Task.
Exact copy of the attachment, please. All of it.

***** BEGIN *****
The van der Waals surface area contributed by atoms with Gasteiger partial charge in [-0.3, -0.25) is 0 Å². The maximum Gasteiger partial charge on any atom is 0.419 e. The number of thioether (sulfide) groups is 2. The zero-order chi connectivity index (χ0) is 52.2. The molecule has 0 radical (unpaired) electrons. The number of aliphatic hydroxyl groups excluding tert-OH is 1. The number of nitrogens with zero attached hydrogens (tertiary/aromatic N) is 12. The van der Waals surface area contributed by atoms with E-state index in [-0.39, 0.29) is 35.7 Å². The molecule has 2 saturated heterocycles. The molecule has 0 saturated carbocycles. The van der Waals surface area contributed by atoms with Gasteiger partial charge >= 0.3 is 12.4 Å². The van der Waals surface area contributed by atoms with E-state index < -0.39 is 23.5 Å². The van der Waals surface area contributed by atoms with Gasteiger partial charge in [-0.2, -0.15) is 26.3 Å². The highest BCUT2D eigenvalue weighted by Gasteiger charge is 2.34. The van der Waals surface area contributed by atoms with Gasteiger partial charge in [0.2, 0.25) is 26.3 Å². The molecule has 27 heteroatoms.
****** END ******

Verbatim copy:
The van der Waals surface area contributed by atoms with Gasteiger partial charge in [-0.3, -0.25) is 0 Å². The maximum Gasteiger partial charge on any atom is 0.419 e. The number of thioether (sulfide) groups is 2. The zero-order chi connectivity index (χ0) is 52.2. The molecule has 0 radical (unpaired) electrons. The number of aliphatic hydroxyl groups excluding tert-OH is 1. The number of nitrogens with zero attached hydrogens (tertiary/aromatic N) is 12. The van der Waals surface area contributed by atoms with E-state index in [-0.39, 0.29) is 35.7 Å². The molecule has 2 saturated heterocycles. The molecule has 0 saturated carbocycles. The van der Waals surface area contributed by atoms with Gasteiger partial charge >= 0.3 is 12.4 Å². The van der Waals surface area contributed by atoms with E-state index < -0.39 is 23.5 Å². The van der Waals surface area contributed by atoms with Gasteiger partial charge in [-0.2, -0.15) is 26.3 Å². The highest BCUT2D eigenvalue weighted by Gasteiger charge is 2.34. The van der Waals surface area contributed by atoms with Gasteiger partial charge in [0.2, 0.25) is 26.3 Å². The molecule has 27 heteroatoms.